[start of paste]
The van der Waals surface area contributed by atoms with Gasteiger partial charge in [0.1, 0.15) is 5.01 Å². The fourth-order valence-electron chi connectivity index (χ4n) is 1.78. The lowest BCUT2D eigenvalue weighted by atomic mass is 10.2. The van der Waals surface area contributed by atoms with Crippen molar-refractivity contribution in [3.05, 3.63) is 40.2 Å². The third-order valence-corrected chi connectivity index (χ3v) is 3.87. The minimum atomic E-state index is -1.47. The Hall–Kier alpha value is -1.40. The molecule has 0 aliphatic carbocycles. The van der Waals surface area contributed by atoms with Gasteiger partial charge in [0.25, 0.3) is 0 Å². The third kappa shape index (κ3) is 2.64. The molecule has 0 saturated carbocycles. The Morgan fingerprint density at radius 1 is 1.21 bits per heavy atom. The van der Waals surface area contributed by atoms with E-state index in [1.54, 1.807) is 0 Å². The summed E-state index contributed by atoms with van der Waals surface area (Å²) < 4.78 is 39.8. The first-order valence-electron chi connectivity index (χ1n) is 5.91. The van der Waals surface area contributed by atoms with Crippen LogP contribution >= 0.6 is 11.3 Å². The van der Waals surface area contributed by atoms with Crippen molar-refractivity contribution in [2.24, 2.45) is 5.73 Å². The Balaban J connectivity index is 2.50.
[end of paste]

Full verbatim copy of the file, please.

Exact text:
The van der Waals surface area contributed by atoms with Gasteiger partial charge in [0.1, 0.15) is 5.01 Å². The fourth-order valence-electron chi connectivity index (χ4n) is 1.78. The lowest BCUT2D eigenvalue weighted by atomic mass is 10.2. The van der Waals surface area contributed by atoms with Crippen molar-refractivity contribution in [3.05, 3.63) is 40.2 Å². The third-order valence-corrected chi connectivity index (χ3v) is 3.87. The minimum atomic E-state index is -1.47. The Hall–Kier alpha value is -1.40. The molecule has 0 aliphatic carbocycles. The van der Waals surface area contributed by atoms with Gasteiger partial charge in [0.25, 0.3) is 0 Å². The third kappa shape index (κ3) is 2.64. The molecule has 0 saturated carbocycles. The Morgan fingerprint density at radius 1 is 1.21 bits per heavy atom. The van der Waals surface area contributed by atoms with E-state index in [1.54, 1.807) is 0 Å². The summed E-state index contributed by atoms with van der Waals surface area (Å²) < 4.78 is 39.8. The first-order valence-electron chi connectivity index (χ1n) is 5.91. The van der Waals surface area contributed by atoms with Crippen LogP contribution >= 0.6 is 11.3 Å². The van der Waals surface area contributed by atoms with Crippen molar-refractivity contribution in [2.24, 2.45) is 5.73 Å². The Balaban J connectivity index is 2.50.